An inside view to the making of the short film “The Immortal Game”

Reviewed by Andrea Uttenthal. Viewed at the Santa Barbara Film Festival, 2012.

Viewing a short film on the big screen at the Santa Barbara Film Festival that you have been apart of making is an extremely satisfying feeling. This review will take you behind the scenes and give you an inside view on the making of “The Immortal Game”.

Last semester in my Film and Video Production class, we were all told to write a treatment for a short film. Two out of those 25 treatments were chosen to be developed into scrips and later to a real short film. I was so lucky to be on team “Bandits” as our little group was called. Nick Liepman is the writer of the story about “The Immortal Game”, and he also got to direct the short film, when we got into production. We all had different jobs on the set covering all postions on a production. Director, Producers, Cinematographer, Camera Operator, AD, scrip supervisor, actors, costumes and make-up etc. I was the sound recordist working together with the boom-operator.

Our film takes its inspiration from the Swedish film “The Seventh Seal” (1957) by Ingmar Bergman, since writer/director Nick is a great fan.

The Immortal Game  tells the uncanny tale of a wounded bandit’s encounter with a rather impish specter of death. There’s three characters in the film: The Fool (Oliver Rotunno), the Bandit (Dan Gold) and Death (Richard Longsbury).

This is how the script introduces the film:
The sound of PAN FLUTE plays and RATTERS shake in the dark, then silence. (BEAT) Sound of a gonging CHURCH BELL cues title: THE IMMORTAL GAME. The GONGS continues to build.

In the first scene, we’re at the beach around pre-dawn. We’re introduced to the first character, the Fool, a strange figure, who awakens and sits up in a cave. Then we cut to a scene in the forest, early morning, where our second character, the Bandit, stumbles out into the cleraing. Barking dogs fade in the distance as the Bandit listens and steps forward. His chest riddles with arrows and he carries a sack of treasure as he wanders delirious through the woods. We get the sense that he is escaping something/someone and are being followed. He gets away, but becomes light headed and collapses. The Fool approaches the bandit, examining him and getting a brilliant idea. The Bandit awakes, screams and distances himself from the Fool, since he is looking strange with white paint smeared in his face.

BANDIT (terrified) : I know you! You’re the angel of death, here to judge me for my sins!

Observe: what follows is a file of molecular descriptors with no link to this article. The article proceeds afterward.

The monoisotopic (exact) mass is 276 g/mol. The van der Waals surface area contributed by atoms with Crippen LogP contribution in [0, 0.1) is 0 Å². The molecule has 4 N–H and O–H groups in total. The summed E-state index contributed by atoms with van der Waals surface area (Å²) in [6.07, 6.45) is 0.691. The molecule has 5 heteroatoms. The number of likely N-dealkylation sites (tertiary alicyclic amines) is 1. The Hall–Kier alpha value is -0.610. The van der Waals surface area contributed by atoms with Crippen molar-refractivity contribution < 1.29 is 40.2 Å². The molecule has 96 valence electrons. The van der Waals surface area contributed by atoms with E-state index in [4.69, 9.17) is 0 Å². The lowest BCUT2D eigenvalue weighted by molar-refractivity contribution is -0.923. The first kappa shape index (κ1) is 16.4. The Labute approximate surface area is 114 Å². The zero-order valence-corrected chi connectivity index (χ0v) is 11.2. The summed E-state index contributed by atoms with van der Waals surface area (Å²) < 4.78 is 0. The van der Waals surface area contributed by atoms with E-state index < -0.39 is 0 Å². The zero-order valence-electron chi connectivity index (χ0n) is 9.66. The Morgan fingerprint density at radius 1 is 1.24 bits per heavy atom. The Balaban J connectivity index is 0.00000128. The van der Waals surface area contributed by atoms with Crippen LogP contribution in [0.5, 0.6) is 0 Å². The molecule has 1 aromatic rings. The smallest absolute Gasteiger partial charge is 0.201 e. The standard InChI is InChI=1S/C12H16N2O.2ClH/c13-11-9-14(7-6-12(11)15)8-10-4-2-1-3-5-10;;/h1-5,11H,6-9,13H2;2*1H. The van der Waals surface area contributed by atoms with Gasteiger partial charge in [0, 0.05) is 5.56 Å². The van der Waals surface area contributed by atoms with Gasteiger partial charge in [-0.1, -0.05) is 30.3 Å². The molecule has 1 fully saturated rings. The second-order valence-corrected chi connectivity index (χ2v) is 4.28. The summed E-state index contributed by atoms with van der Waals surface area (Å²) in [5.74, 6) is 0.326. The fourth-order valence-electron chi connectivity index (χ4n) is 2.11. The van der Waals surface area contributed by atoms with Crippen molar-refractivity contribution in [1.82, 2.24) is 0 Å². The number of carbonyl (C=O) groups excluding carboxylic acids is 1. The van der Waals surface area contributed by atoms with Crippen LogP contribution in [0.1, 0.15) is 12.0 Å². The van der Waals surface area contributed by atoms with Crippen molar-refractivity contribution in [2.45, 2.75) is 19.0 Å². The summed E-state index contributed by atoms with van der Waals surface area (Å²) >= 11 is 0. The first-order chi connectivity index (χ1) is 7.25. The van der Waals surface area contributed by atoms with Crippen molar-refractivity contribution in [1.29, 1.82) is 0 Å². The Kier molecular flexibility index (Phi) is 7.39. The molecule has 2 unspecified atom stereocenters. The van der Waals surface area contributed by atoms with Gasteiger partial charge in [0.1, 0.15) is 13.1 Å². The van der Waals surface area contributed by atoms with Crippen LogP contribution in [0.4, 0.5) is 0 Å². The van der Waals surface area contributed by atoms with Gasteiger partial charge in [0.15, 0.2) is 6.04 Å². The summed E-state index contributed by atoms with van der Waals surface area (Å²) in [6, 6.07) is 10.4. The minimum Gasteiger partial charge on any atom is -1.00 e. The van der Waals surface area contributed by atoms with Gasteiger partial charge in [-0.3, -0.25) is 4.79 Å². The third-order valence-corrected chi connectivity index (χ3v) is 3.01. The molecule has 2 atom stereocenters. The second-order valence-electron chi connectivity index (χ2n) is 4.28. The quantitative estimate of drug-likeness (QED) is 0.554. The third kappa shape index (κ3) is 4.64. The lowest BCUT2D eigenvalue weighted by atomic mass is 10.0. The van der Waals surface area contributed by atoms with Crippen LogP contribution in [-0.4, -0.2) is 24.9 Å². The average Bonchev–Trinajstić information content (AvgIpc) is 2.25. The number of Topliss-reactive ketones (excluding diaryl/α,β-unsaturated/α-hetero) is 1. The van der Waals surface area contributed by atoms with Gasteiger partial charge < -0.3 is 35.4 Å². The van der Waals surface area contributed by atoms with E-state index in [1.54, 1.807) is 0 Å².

FOOL: Yeah, that’s right… listen, let’s try not to make a big deal out of it.
BANDIT: Am I dead?
FOOL: Yes.
BANDIT: I don’t feel dead.
FOOL: Excuse me, are you telling me how to do my job?

The Bandit looks close to tears. The Bandit thinks the Fool has come to take him to hell, feeling guilty for being a bandit. From here the fool convinces the bandit he should give up his earthly possessions, since God and the guys up there are easily impressed and he then could get into heaven no problem. After a little hesitation from the Bandits side, he agrees. The Fool offers the Bandit to show him the way to heaven, saying he is ready to move on to paradise. The Fool convinces the Bandit to go into the water, where a big wave knocks him over and he drowns. Filled with satisfactory, the Fool goes through the Bandits possessions discovering he didn’t get much out of his little trick, since the Bandit only has some piddling coins. “That son of a bitch” – says the Fool.
The GONGS begins once again, and Death, dressed in a black cloak, steps into the frame. He checks the Bandits pulse and walks toward the Fool, who’s getting a little nervous. Death tells him, he shall come with him.

FOOL (nervous): I think you have me confused with some with someone else.
DEATH: I make no mistakes. It is your time.
FOOL (upset): What the hell?! I’m not the death one here!

The Fool takes a deep breath and begin to strum his lute, with a smirk on his face: ” I got the last laugh, didn’t I?  He runs ahead playing as death and the ghost of the Bandit follow behind.

Time and coordination are some very important aspects in filmmaking, and the two things we had to fight. We had time to shoot the film in class, but had to meet outside of class as well, which was some puzzle! Everybody had classes at different times during the day, which caused us some troubles from time to another. Especially with our actors, since they are hired through the drama department and not a part of our class. We figured it out though. Even if it meant meeting at Leadbetter Beach at 6 am in the morning (omg that was tough!). When we went shooting by the cave on the beach, nobody had thought about checking the tide, which of course, was a high tide the day we went on location. This meant bringing the camera on a tripod into the water and filming with water raising to your knees. We all got wet, but who can’t handle a little water? The sun was shining and the morning was beautiful – but the water was really cold!


Being part of a real production team was a worth-while experience! It means lots of hard work, but at the same time we had a lot of fun. We went to watch our short film together at the Santa Barbara Museum of Arts as it was a part of the Santa Barbara Student Short program at the film festival. We all cheered when our opening credits came on screen and people laughed at all the right moments and congratulated us afterwards. It was just great!

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